Decentralized cooperation and capacity building at the centre of the EU Policy Forum on Development

Decentralized cooperation and capacity building at the centre of the EU Policy Forum on Development

Photo credits: / @Platforma 

Throughout the three days of meetings, UCLG members and family of local government networks (CLGF,AIMF and Platforma) attending the EU Policy Forum on Development (PFD) expressed the commitment of local and regional governments to play a key role in the achievement of the 2030 Agenda and promote the shared values that are cornerstones of the European Union (EU), such as equality, human rights and democracy, strengthening resources for decentralized governance that build on the principles of subsidiarity and accountability. They further expressed the important added value of working hand-in-hand with civil society and the committed private sector towards the transformation of models in the urban era.

The PFD provides a multi-stakeholder dialogue among EU institutions and bodies, local and regional governments and civil society organizations to discuss EU development policies and programmes.

Local and regional governments called for specific financing for development programmes to be managed by local governments and their associations, building on the long-standing experience of the networks, and with particular focus on building capacity of intermediary cities, which are at the heart of the urbanization phenomena. 

Representing local and regional governments networks, the Secretary General of UCLG, Emilia Saiz, addressed the PFD in its closing session, calling to ensure an enabling environment for the achievement of the Sustainable Development Goals (SDGs), both technically and politically, in order to empower local authorities and foster a multilevel governance approach. She further signalled the need to continue investing in governance, capacity building and territorial development. The local and territorial levels are strategic levels to implement the SDGs, the climate agenda and the New Urban Agenda, but they are also the right levels to assess impact and reshape cooperation initiatives and formats.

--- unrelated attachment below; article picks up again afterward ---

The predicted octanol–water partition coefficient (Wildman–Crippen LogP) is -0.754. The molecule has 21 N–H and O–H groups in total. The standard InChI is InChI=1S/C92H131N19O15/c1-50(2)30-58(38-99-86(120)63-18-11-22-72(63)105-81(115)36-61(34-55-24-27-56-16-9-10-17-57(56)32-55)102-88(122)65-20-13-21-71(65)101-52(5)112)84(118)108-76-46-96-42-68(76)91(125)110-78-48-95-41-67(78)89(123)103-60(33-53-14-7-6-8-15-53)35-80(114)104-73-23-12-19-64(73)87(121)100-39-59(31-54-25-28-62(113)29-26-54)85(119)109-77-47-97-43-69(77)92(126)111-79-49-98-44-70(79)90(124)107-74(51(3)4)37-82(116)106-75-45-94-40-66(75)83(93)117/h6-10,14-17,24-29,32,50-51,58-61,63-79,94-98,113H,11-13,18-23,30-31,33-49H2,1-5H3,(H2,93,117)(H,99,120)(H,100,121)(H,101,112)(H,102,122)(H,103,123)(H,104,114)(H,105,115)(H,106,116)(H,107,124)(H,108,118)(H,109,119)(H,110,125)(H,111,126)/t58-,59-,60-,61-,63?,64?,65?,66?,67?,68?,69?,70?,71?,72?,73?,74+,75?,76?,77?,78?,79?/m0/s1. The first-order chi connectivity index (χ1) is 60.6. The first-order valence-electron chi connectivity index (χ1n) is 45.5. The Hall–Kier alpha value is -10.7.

Emilia Saiz advocated the need to address the importance of intermediary cities given their key role in the current urbanization process, highlighting the need to develop true systems of cities that ensure the rural-urban continuum and provide services and opportunities for all. The long-standing tradition of decentralized cooperation encompasses city-to-city partnerships, but also a wider range of development cooperation initiatives that include country-wide approaches. This type of cooperation cannot be managed from a central point. Recalling the work being undertaken by the local government networks, she offered the expertise to build a true implementation architecture that would ensure demand-driven approaches, south-south and triangular cooperation, in partnership with multilateral and national actors.

The UCLG Secretary General voiced the constituency’s challenge to continue investing in long-term partnerships and mechanisms while reinforcing the territorial development approach, to the European Commission. "The task is too great for a single actor alone, but we are ready for the next generation of partnerships", she concluded.

The shape of future collaboration with the EU was also addressed by the Political Council of PLATFORMA that met on 22 March. The discussions recalled the importance of enhancing local authorities’ contributions to governance and development processes, and explored steps to continue our advocacy towards the EU institutions.

Back-to-back with these gatherings, UCLG further participated in the PLATFORMAwards ceremony on 21 March. Celebrating its first edition, this award aims to reward outstanding international city-to-city and region-to-region cooperation projects. The award received 25 applications, which were assessed against the following criteria: local democracy, multi-stakeholder approach, strategic approach, development effectiveness and policy coherence, gender equality, and innovation and creativity. The towns of Roeselare (Belgium) and Dogbo (Benin) received first prize in this edition for their joint birth registration programme. The wealth of best practices gathered through the award and the discussions during the ceremony conveyed a strong call to recognize the long-standing experience of decentralized cooperation and its key contribution to development cooperation and international solidarity.

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